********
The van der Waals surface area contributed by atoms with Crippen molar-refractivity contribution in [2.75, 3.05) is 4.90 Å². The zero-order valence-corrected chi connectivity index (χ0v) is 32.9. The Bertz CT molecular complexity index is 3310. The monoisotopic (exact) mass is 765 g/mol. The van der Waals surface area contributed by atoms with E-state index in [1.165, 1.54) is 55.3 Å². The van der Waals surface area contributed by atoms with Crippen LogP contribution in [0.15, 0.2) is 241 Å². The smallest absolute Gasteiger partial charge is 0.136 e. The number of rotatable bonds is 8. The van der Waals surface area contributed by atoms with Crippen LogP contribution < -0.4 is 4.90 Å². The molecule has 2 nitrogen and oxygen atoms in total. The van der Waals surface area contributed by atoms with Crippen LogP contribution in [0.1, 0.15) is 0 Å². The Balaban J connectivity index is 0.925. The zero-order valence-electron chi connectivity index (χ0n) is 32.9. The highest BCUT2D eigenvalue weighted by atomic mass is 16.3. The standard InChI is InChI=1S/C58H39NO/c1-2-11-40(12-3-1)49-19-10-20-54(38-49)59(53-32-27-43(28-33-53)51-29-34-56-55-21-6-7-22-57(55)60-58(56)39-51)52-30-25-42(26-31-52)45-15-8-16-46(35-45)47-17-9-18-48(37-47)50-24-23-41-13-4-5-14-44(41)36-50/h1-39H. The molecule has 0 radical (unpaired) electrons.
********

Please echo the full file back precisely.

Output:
The van der Waals surface area contributed by atoms with Crippen molar-refractivity contribution in [2.75, 3.05) is 4.90 Å². The zero-order valence-corrected chi connectivity index (χ0v) is 32.9. The Bertz CT molecular complexity index is 3310. The monoisotopic (exact) mass is 765 g/mol. The van der Waals surface area contributed by atoms with E-state index in [1.165, 1.54) is 55.3 Å². The van der Waals surface area contributed by atoms with Crippen LogP contribution in [0.15, 0.2) is 241 Å². The smallest absolute Gasteiger partial charge is 0.136 e. The number of rotatable bonds is 8. The van der Waals surface area contributed by atoms with Crippen LogP contribution < -0.4 is 4.90 Å². The molecule has 2 nitrogen and oxygen atoms in total. The van der Waals surface area contributed by atoms with Crippen LogP contribution in [0.1, 0.15) is 0 Å². The Balaban J connectivity index is 0.925. The zero-order valence-electron chi connectivity index (χ0n) is 32.9. The highest BCUT2D eigenvalue weighted by atomic mass is 16.3. The standard InChI is InChI=1S/C58H39NO/c1-2-11-40(12-3-1)49-19-10-20-54(38-49)59(53-32-27-43(28-33-53)51-29-34-56-55-21-6-7-22-57(55)60-58(56)39-51)52-30-25-42(26-31-52)45-15-8-16-46(35-45)47-17-9-18-48(37-47)50-24-23-41-13-4-5-14-44(41)36-50/h1-39H. The molecule has 0 radical (unpaired) electrons.